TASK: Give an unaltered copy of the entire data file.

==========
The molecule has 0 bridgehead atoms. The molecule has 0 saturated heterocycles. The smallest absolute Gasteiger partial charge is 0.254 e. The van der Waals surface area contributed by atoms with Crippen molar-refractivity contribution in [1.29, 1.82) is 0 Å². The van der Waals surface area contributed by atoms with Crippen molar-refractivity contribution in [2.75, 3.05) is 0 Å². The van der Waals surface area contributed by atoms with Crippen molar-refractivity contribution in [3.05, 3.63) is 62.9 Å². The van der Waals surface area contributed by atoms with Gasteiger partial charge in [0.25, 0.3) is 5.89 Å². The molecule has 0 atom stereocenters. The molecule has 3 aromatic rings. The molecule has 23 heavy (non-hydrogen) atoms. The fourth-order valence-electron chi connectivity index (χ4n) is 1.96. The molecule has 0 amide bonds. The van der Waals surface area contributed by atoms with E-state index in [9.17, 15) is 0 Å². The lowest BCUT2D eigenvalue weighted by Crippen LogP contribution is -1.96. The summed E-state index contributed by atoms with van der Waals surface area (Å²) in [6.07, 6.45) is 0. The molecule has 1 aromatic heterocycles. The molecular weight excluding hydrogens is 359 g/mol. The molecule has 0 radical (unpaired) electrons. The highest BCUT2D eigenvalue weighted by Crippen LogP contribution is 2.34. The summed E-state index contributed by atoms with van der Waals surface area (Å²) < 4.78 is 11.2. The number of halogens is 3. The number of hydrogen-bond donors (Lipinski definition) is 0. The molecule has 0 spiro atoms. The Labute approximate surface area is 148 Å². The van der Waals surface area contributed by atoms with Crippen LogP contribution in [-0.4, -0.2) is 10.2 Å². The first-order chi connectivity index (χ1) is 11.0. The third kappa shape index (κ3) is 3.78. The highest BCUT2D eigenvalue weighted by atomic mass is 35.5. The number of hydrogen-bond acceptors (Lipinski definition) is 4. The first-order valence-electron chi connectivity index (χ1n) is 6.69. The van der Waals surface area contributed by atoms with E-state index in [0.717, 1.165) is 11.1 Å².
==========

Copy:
The molecule has 0 bridgehead atoms. The molecule has 0 saturated heterocycles. The smallest absolute Gasteiger partial charge is 0.254 e. The van der Waals surface area contributed by atoms with Crippen molar-refractivity contribution in [1.29, 1.82) is 0 Å². The van der Waals surface area contributed by atoms with Crippen molar-refractivity contribution in [2.75, 3.05) is 0 Å². The van der Waals surface area contributed by atoms with Crippen molar-refractivity contribution in [3.05, 3.63) is 62.9 Å². The van der Waals surface area contributed by atoms with Gasteiger partial charge in [0.25, 0.3) is 5.89 Å². The molecule has 0 atom stereocenters. The molecule has 3 aromatic rings. The molecule has 23 heavy (non-hydrogen) atoms. The fourth-order valence-electron chi connectivity index (χ4n) is 1.96. The molecule has 0 amide bonds. The van der Waals surface area contributed by atoms with E-state index in [9.17, 15) is 0 Å². The lowest BCUT2D eigenvalue weighted by Crippen LogP contribution is -1.96. The summed E-state index contributed by atoms with van der Waals surface area (Å²) in [6.07, 6.45) is 0. The molecule has 1 aromatic heterocycles. The molecular weight excluding hydrogens is 359 g/mol. The molecule has 0 radical (unpaired) electrons. The highest BCUT2D eigenvalue weighted by Crippen LogP contribution is 2.34. The summed E-state index contributed by atoms with van der Waals surface area (Å²) < 4.78 is 11.2. The number of halogens is 3. The number of hydrogen-bond donors (Lipinski definition) is 0. The molecule has 0 spiro atoms. The Labute approximate surface area is 148 Å². The van der Waals surface area contributed by atoms with Crippen LogP contribution in [-0.4, -0.2) is 10.2 Å². The first-order chi connectivity index (χ1) is 11.0. The third kappa shape index (κ3) is 3.78. The highest BCUT2D eigenvalue weighted by atomic mass is 35.5. The number of hydrogen-bond acceptors (Lipinski definition) is 4. The first-order valence-electron chi connectivity index (χ1n) is 6.69. The van der Waals surface area contributed by atoms with E-state index in [0.717, 1.165) is 11.1 Å².